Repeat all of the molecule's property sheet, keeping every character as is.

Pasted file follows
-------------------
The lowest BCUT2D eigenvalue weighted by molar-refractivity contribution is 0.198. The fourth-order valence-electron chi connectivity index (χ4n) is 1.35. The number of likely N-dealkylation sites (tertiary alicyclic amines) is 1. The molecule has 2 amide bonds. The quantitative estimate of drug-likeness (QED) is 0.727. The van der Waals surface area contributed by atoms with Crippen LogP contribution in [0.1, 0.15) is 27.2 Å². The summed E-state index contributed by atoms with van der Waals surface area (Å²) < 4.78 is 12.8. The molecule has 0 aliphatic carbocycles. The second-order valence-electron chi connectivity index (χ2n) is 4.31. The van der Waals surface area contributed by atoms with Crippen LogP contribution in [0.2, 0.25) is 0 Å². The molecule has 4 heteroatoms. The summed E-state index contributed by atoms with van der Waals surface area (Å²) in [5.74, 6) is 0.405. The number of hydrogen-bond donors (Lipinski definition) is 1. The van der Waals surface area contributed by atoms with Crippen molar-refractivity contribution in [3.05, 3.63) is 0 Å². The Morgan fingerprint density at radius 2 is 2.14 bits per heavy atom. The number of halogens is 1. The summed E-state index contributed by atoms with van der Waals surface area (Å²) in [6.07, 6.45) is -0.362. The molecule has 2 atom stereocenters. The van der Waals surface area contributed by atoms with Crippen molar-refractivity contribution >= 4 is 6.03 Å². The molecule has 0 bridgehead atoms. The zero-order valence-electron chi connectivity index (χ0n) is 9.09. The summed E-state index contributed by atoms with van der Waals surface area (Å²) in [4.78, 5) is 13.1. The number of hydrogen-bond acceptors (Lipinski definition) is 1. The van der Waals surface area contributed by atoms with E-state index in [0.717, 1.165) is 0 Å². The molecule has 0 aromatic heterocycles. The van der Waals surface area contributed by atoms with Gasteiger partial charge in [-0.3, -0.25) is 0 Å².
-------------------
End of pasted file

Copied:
The lowest BCUT2D eigenvalue weighted by molar-refractivity contribution is 0.198. The fourth-order valence-electron chi connectivity index (χ4n) is 1.35. The number of likely N-dealkylation sites (tertiary alicyclic amines) is 1. The molecule has 2 amide bonds. The quantitative estimate of drug-likeness (QED) is 0.727. The van der Waals surface area contributed by atoms with Crippen LogP contribution in [0.1, 0.15) is 27.2 Å². The summed E-state index contributed by atoms with van der Waals surface area (Å²) < 4.78 is 12.8. The molecule has 0 aliphatic carbocycles. The second-order valence-electron chi connectivity index (χ2n) is 4.31. The van der Waals surface area contributed by atoms with Crippen LogP contribution in [0.2, 0.25) is 0 Å². The molecule has 4 heteroatoms. The summed E-state index contributed by atoms with van der Waals surface area (Å²) in [5.74, 6) is 0.405. The number of hydrogen-bond donors (Lipinski definition) is 1. The van der Waals surface area contributed by atoms with Crippen molar-refractivity contribution in [3.05, 3.63) is 0 Å². The Morgan fingerprint density at radius 2 is 2.14 bits per heavy atom. The number of halogens is 1. The summed E-state index contributed by atoms with van der Waals surface area (Å²) in [6.07, 6.45) is -0.362. The molecule has 2 atom stereocenters. The van der Waals surface area contributed by atoms with Crippen molar-refractivity contribution >= 4 is 6.03 Å². The molecule has 0 bridgehead atoms. The zero-order valence-electron chi connectivity index (χ0n) is 9.09. The summed E-state index contributed by atoms with van der Waals surface area (Å²) in [4.78, 5) is 13.1. The number of hydrogen-bond acceptors (Lipinski definition) is 1. The van der Waals surface area contributed by atoms with E-state index in [0.717, 1.165) is 0 Å². The molecule has 0 aromatic heterocycles. The van der Waals surface area contributed by atoms with Gasteiger partial charge in [-0.3, -0.25) is 0 Å².